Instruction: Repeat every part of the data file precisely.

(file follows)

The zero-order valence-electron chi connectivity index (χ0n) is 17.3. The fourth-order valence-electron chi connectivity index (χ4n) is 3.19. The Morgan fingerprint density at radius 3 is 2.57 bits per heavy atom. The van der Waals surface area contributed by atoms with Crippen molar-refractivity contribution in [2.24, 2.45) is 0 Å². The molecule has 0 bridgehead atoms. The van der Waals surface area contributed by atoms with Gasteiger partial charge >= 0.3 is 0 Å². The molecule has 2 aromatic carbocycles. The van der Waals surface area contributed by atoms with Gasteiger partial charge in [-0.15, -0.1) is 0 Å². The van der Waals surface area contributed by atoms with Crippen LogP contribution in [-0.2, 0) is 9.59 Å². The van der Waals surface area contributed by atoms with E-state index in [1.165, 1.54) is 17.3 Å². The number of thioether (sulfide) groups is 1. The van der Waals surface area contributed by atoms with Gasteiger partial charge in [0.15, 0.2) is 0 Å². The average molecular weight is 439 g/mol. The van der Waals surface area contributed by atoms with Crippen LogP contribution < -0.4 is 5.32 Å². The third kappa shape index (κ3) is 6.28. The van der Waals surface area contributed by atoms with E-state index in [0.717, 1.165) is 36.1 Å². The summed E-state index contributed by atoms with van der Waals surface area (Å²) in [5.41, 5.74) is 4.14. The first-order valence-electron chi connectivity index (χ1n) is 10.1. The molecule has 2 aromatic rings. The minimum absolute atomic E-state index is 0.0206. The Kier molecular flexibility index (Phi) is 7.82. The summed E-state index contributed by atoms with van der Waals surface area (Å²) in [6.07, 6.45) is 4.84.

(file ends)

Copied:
The zero-order valence-electron chi connectivity index (χ0n) is 17.3. The fourth-order valence-electron chi connectivity index (χ4n) is 3.19. The Morgan fingerprint density at radius 3 is 2.57 bits per heavy atom. The van der Waals surface area contributed by atoms with Crippen molar-refractivity contribution in [2.24, 2.45) is 0 Å². The molecule has 0 bridgehead atoms. The van der Waals surface area contributed by atoms with Gasteiger partial charge >= 0.3 is 0 Å². The molecule has 2 aromatic carbocycles. The van der Waals surface area contributed by atoms with Gasteiger partial charge in [-0.15, -0.1) is 0 Å². The van der Waals surface area contributed by atoms with Crippen LogP contribution in [-0.2, 0) is 9.59 Å². The van der Waals surface area contributed by atoms with E-state index in [1.165, 1.54) is 17.3 Å². The number of thioether (sulfide) groups is 1. The van der Waals surface area contributed by atoms with Gasteiger partial charge in [0.15, 0.2) is 0 Å². The average molecular weight is 439 g/mol. The van der Waals surface area contributed by atoms with Crippen LogP contribution < -0.4 is 5.32 Å². The third kappa shape index (κ3) is 6.28. The van der Waals surface area contributed by atoms with E-state index in [0.717, 1.165) is 36.1 Å². The summed E-state index contributed by atoms with van der Waals surface area (Å²) in [5.41, 5.74) is 4.14. The first-order valence-electron chi connectivity index (χ1n) is 10.1. The molecule has 2 aromatic rings. The minimum absolute atomic E-state index is 0.0206. The Kier molecular flexibility index (Phi) is 7.82. The summed E-state index contributed by atoms with van der Waals surface area (Å²) in [6.07, 6.45) is 4.84.